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A mind-blowing book about (mostly) blowing minds. (Heh, see what I did there?) The author is Ramez Naam, and I mostly liked his non-fiction book The Infinite Resource a few years back. And this book co-won the 2014 Prometheus Award (given by the Libertarian Futurist Society). It was also on the "shortlist" for the Arthur C. Clarke Award too. Wish I liked it better.

Set in the near future (just a couple decades away, more or less), Nexus postulates, plausibly, that advances in nanotechology, artificial intelligence, and biotechnology have come together in exciting, but also extremely scary, ways. In fact, due to an unfortunate incident where a bunch of (literal) Hitler Youth managed to kill tens of thousands of midwesterners in barely-thwarted bioterror plot, a lot of such innovation has been made illegal by world treaty and Your Federal Government.

That doesn't stop our young hero, Kaden Lane. He and his ragtag team have developed "Nexus 5", a drug/computer that expands one's mental powers to superhuman levels. Instant access to the Internet, of course. But also the ability to take on different personalities and abilities as if they were Halloween costumes. And also direct mind-to-mind linkups with your fellow Nexus-imbibers. And… well, lots more.

Which gets him and his friends in trouble with the Feds, although all they want to do is put on a rave, treating Nexus as kind of super-Ecstasy. The Man, in the form of the beautiful-yet-deadly Samantha infiltrates Kaden's group undercover. (Aided, of course, by some of the same technology.) And in the aftermath, Kaden gets blackmailed/recruited as a spy, using his academic credentials to investigate a mysterious Chinese lady who's apparently up to some nefarious doings in Thailand. What follows is lots of action and violence. (Thanks to biotech, the survivors of each bloodbath are patched up as much as possible to do it all over again in a few dozen more pages.)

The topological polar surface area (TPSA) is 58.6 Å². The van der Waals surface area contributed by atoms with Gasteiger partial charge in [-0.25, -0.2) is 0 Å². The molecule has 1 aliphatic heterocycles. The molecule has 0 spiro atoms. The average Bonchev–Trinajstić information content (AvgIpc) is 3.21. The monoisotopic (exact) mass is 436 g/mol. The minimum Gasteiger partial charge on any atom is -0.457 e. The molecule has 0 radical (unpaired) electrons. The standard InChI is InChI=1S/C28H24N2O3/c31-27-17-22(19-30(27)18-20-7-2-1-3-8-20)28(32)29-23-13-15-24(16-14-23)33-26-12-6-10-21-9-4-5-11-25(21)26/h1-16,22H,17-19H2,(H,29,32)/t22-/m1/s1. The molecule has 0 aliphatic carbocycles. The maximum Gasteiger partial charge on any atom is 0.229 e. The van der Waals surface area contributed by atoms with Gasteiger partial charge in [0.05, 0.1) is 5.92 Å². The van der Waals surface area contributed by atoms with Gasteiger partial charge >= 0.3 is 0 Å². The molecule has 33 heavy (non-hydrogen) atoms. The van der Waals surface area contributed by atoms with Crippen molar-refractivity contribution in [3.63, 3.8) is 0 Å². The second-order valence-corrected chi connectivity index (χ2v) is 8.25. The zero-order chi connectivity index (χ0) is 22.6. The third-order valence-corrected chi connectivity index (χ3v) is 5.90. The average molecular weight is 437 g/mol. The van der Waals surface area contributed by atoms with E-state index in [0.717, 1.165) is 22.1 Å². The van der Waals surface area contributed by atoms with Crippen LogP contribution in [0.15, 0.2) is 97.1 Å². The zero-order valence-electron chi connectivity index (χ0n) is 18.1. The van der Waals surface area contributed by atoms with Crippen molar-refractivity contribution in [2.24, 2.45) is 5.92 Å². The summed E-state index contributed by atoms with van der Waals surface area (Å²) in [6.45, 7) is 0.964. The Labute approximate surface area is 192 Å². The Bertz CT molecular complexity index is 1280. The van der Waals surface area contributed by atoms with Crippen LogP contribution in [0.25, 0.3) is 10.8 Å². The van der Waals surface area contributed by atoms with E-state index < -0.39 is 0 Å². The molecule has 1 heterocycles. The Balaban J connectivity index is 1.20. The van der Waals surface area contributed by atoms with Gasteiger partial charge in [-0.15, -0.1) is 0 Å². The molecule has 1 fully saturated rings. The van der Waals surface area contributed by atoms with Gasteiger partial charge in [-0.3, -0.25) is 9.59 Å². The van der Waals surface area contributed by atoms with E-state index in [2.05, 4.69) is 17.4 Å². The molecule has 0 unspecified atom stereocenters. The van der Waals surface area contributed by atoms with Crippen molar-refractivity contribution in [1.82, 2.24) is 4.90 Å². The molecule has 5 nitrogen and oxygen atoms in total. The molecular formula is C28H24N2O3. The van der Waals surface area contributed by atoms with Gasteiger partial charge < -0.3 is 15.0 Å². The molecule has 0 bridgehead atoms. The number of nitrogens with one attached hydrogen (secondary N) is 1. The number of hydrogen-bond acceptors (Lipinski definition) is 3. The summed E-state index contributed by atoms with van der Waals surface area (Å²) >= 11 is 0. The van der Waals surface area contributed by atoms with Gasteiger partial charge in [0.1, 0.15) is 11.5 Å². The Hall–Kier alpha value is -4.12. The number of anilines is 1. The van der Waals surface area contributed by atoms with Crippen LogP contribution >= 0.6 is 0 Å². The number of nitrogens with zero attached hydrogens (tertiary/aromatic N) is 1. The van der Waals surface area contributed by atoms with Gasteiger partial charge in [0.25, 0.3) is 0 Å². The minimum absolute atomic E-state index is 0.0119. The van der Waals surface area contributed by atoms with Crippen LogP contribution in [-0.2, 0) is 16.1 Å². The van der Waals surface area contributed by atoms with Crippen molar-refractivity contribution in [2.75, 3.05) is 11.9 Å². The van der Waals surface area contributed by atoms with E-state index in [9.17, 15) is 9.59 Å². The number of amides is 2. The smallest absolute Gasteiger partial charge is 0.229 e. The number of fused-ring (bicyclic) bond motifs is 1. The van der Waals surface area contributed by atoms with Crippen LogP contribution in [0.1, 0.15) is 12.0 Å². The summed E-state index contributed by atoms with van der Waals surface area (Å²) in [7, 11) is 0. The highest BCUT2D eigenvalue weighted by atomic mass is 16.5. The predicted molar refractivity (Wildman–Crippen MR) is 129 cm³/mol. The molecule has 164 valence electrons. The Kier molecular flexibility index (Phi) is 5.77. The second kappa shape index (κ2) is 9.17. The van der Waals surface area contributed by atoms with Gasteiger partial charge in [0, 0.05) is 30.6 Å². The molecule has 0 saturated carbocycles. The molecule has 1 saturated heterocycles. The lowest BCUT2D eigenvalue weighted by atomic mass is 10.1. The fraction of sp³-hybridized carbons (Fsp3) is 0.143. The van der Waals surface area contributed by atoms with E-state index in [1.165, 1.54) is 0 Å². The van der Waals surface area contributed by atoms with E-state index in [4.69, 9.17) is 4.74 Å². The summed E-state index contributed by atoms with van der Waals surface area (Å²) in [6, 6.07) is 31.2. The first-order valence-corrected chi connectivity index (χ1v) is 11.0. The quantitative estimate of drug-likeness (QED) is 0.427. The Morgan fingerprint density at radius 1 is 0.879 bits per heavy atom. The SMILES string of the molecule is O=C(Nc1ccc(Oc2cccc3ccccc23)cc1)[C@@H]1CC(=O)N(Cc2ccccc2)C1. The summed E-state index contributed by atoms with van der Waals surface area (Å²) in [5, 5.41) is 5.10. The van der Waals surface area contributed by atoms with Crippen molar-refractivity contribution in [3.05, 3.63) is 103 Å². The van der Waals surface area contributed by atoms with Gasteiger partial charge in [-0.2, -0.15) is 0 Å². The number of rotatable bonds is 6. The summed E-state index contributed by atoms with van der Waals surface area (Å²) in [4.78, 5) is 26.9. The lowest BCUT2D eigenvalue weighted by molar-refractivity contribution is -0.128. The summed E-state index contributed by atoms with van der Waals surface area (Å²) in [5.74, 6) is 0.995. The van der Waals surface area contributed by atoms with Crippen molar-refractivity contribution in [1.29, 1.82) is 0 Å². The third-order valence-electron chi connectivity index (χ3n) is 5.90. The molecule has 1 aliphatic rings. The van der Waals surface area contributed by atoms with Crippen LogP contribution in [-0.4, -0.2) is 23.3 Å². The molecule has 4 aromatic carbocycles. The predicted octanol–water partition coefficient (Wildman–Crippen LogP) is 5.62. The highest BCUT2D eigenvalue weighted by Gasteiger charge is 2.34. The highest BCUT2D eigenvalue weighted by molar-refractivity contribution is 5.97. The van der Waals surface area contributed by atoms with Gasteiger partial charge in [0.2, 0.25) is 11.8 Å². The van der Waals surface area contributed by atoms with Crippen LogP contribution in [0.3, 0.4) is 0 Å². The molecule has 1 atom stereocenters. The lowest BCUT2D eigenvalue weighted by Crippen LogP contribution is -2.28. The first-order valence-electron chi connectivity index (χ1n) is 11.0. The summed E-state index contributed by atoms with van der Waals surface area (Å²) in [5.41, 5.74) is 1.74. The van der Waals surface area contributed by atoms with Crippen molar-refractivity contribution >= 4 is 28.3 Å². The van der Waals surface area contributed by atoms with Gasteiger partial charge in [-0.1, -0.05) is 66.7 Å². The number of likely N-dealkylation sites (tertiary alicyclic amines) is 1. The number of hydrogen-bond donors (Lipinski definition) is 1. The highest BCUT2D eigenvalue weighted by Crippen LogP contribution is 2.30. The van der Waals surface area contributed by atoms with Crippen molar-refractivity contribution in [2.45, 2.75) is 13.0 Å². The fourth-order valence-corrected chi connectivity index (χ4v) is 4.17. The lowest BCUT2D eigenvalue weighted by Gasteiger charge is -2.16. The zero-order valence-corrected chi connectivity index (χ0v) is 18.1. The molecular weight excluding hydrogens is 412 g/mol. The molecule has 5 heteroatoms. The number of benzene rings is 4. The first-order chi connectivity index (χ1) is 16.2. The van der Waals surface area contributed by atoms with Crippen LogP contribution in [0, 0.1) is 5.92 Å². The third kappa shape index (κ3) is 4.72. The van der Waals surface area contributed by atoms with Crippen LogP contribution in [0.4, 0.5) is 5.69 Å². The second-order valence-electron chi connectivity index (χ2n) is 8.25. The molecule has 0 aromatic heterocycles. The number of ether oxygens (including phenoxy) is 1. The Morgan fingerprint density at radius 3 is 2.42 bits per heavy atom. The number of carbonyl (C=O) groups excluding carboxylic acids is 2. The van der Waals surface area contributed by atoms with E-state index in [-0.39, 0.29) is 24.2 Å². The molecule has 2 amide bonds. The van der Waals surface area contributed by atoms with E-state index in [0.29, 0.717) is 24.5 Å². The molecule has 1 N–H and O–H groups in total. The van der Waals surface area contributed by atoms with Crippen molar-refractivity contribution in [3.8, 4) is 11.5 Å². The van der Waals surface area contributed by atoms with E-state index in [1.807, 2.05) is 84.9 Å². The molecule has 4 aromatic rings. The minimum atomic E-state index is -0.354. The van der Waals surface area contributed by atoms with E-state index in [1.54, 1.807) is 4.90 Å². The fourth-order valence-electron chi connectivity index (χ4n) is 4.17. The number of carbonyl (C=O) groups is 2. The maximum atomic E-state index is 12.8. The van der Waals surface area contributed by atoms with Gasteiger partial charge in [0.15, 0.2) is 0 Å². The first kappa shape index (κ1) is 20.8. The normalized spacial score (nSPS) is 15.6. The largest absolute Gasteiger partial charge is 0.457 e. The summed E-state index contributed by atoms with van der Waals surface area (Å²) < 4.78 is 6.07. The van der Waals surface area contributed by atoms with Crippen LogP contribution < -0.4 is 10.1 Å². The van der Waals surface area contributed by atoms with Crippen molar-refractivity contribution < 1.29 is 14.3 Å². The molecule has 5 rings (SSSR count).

Based on its amazing premises, Nexus coulda/shoulda been a great book. But …

It seems absurdly padded. Inside this 500+ page book is a 250-page book screaming to get out.

Page 234: "It was 9pm, halfway into the 8pm to 10pm mixer…" Gee, thanks, for telling us how time and arithmetic work, Ramez. (Note: nothing whatsoever depends on this detail.)

People say/think various forms of the F-word, especially during violence. I got the Kindle version for free (thanks, Amazon Prime) and it counts 147 Fs in the book. Frankly, it seemed like more.

[Added later] Finally, a consumer note: this is volume one of a trilogy, and the ending is pretty much a come-on: "Buy the next book to find out what happens next." After slogging through (again) 500+ pages, that seems a little weak to me.

Last Modified 2024-06-03 9:47 AM EDT

URLs du Jour


■ We jump to a new Proverbs chapter. 28:1 is one you've no doubt heard half of:

The wicked flee when no man pursueth: but the righteous are bold as a lion.

Going with King James here, because frankly it's better than the more recent translations. You gotta say "pursueth".

■ What does America need? At Reason, Robert Zubrin has the answer: America Needs a Liberal Party.

America needs a new political party, one opposed to isolationism, protectionism, nativism, authoritarianism, and ecologism — but which also supports free enterprise, constitutional government, human equality, liberty, dignity, and the defensive alliance of all nations committed to such ideals.

That would be fine. Zubrin's probably right that the best name for such a party would be "liberal". I'd probably vote for that party's candidates.